What do we do, in the name of Jesus, that prevents others’ coming near?
What might we do, in His name, to draw them near so they might truly live?
Grand Illumination, indeed.
What if we forget? What if we don’t get around to it? What if we’re afraid?…to tell them…until it’s too late.
I live among the self-sufficient. Everybody’s “got this.” “I’m good,” they say. They don’t need my help, don’t entertain my suggestion, don’t want my advice. In fact, accepting help taints their ‘I can do this myself’ capacity, the capability we pride ourselves with here in America, land of the free, home of the brave. Independence is where we stake our claim.
So, if I want them to know that there may be another approach or a new way, I am told I should ‘lead by example.’ That is acceptable, inoffensive and safe. If they notice, good. If not, well I’ve shown them. It’s not my job to turn them around.
But what if what I do is “not do”? That is, what if I choose to withhold my words or resist action? This really leaves the door open to all sorts of supposition. People may surmise, “Oh, she’s such a wimp.” Or, “She lets them get away with everything.” Or even accuse, “Why doesn’t she come to their defense?”
Here, I credit the Positive Coaching Alliance who suggests that we be sure to ‘tell them why you did what you did.’ This is especially true when our actions are silent. Speaking dispels misunderstanding. We don’t do it to tout what we did or draw attention to ourselves, but rather to be clear. And, to open the door for conversation and discussion. Why? What were you thinking? How did you decide this? What will you do now? Would you do that again? All valid questions. All essential so they can consider it for themselves. What would they have done if they were in my shoes?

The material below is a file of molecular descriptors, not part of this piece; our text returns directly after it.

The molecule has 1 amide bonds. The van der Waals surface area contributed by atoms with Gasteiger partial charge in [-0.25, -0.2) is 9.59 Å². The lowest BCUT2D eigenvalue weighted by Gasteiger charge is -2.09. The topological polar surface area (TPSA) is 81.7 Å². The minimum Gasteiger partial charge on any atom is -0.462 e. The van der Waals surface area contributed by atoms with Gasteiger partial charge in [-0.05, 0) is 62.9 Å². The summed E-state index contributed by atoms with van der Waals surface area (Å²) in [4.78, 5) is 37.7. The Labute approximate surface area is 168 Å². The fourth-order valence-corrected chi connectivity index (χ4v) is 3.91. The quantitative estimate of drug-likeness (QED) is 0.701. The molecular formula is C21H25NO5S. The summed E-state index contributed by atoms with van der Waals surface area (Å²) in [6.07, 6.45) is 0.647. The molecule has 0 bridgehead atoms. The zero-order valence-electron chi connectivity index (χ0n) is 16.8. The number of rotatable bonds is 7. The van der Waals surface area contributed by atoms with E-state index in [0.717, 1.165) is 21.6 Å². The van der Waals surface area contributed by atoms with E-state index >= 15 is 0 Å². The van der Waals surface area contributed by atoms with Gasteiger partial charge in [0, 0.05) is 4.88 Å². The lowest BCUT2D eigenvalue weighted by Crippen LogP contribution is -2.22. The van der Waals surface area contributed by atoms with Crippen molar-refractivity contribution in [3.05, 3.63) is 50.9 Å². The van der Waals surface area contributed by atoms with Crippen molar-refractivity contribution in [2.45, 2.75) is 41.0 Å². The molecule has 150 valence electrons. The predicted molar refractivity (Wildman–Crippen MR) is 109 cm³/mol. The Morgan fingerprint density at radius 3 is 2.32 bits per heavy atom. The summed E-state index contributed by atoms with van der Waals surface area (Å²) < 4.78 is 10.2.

And if, as has happened all too often, my actions were not what I wish to have conveyed, now I have a forum to talk about that, too. “I shouldn’t have said that and next time I will do this…”
So many of us, though, shy away from this conversation. We want to let our actions speak so we don’t have. We like to quote the old standard of St. Francis “Preach the gospel at all times, and when absolutely necessary, use words.” Certainly yes. We don’t want to invade someone with overbearing expressions. Too many have used fear and force to do this. We would do well to be gentler, but we are challenged to go and tell.
Is it cowardly just to witness with my ways and let them draw their own conclusions? Am I hiding in plain sight, choosing to keep quiet about my faith lest someone might catch me doing something unChristian and call me out? Are we people who hide behind our good deeds and figure that’s good enough for God? Or are we meant to risk letting the Jesus show so that when we explain the why behind what we did or the why not behind what we didn’t, we testify to the truth.
I just love people who get creative about it. In fact, I am grateful because they give me ammunition and impetus to challenge myself to speak faith in a way that those who might not yet know the Lord will be tempted to consider Him. Now here’s someone who speaks it in style. 370Z style.
How about this guy? He drives around with the message on his plate. I posted it to my Facebook page. Why not? Easter is coming. A harmless question … for the win. But I had better “be prepared to give an answer to everyone who asks (me) to give the reason for the hope that (I) have.” (1 Peter 3:15) I have found that the right word is rarely as important as the timely word.